On dark, cold days, a cozy sweater can make all the difference. That's the general conceit behind Portlander Andrew Wardenaar's new play, The Sweatermakers, which in some ways feels like an exploration of another world entirely. The protagonists, siblings Brin (Jen Rowe) and Henry (JR Wickman), knit sweaters for a mysterious organization that delivers the garments to those who've experienced great loss. When they first appear onstage, with wild eyes and ear-to-ear smiles, Brin and Henry don't seem quite human, and their loud, childish interactions feel oddly cartoonish. Soon, bits of humanity poke through, but it's hard to identify with characters who snap in an instant from scarfing down cookies to bloodcurdling screams.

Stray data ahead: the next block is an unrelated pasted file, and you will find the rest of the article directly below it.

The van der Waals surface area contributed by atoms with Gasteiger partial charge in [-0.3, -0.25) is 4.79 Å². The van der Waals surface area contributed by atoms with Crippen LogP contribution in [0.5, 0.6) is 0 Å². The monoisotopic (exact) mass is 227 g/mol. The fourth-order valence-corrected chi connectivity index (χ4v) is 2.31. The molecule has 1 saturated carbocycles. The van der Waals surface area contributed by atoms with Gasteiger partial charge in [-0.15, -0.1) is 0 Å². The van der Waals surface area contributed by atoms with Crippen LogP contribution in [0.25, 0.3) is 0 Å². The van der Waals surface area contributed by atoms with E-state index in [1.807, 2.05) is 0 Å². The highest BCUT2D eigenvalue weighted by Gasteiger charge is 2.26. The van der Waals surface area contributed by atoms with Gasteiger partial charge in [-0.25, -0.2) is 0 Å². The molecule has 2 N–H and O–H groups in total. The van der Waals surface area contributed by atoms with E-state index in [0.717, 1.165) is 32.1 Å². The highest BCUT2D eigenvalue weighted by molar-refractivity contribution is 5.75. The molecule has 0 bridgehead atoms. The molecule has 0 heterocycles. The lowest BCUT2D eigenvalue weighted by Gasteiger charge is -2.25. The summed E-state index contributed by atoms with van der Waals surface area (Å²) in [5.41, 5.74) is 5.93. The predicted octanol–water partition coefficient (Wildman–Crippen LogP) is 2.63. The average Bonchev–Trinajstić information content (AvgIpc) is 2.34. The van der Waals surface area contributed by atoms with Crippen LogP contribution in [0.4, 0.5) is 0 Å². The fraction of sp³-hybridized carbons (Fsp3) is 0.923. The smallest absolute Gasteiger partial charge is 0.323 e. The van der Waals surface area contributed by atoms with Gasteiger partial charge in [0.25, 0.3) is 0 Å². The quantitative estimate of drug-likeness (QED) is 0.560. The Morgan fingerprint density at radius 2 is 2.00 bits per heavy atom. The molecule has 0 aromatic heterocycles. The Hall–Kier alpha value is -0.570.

But then Brin meets the handsome Shaun (Ben Buckley), and this immersively weird world begins to collapse. For long stretches, we forget about the mysterious sweater-delivery system. An all-knowing therapist with hypnotic powers appears and then vanishes. The Sweatermakers becomes a play about loneliness and the lengths to which people will go for human connection. When things get serious, the actors, under Matthew Zrebski's direction, show their range. Roweâs portrayal turns from funny to tragic. As Henry, Wickman nails both animated and sensitive moments. And from a newscaster to a European train conductor, Sharon Mann brilliantly plays every minor role in the productionâa reminder that even the blackest comedies can achieve true levity.